De Beers’s diamond sales this year slumped by almost $1.4 billion, capping a torrid 12 months.
The Anglo American Plc unit sold $425 million this month at its last sale of the year. That brought its total to just $4 billion in 2019.
There has been little good news this year. An oversupply of rough diamonds, a surfeit of polished stones and falling prices have piled pressure on the companies that mine diamonds, as well as the lower-profile businesses that cut, polish and trade them.
The diamond midstream, the industry’s link between African mines and jewelry stores in New York, London and Hong Kong, is being squeezed like rarely before. With too much supply and banks tightening their financing, many traders are unprofitable. They’ve also been left holding a lot of inventory that’s falling in value and taking longer to clear than many expected.
De Beers has been offering more flexibility to its customers, allowing them to reject some rough diamonds. Last month it cut prices across the board by about 5%. The company has also been throwing more money at advertising to drive consumer demand. Earlier this month, the company also said it will mine less than expected in the next two years.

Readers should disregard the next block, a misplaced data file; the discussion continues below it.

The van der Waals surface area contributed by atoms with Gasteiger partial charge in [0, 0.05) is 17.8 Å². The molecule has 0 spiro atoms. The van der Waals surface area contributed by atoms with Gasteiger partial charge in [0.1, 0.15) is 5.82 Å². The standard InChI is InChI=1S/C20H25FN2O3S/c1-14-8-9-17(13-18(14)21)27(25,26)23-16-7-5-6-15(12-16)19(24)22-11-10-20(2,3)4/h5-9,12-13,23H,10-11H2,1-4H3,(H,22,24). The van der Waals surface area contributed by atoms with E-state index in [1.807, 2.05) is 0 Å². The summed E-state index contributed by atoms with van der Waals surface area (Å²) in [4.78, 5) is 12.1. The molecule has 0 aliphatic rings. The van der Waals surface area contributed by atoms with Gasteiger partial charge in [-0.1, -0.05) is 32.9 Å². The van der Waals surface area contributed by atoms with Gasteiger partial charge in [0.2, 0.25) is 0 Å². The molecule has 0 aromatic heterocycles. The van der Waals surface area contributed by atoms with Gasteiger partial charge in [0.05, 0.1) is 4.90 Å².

This year’s December sale compared with $544 million a year ago.
“Following continued polished diamond price stability in the lead up to the final sales cycle of the year, we saw further signs of steady demand for rough diamonds during Sight 10,” De Beers Chief Executive Officer Bruce Cleaver said.
De Beers sells its gems through 10 sales each year in Botswana’s capital, Gaborone, and the buyers — known as sightholders — generally have to accept the price and the quantities offered. The sightholders are given a black and yellow box containing plastic bags filled with stones, with the number of boxes and quality of diamonds depending on what the buyer and De Beers agreed to in an annual allocation.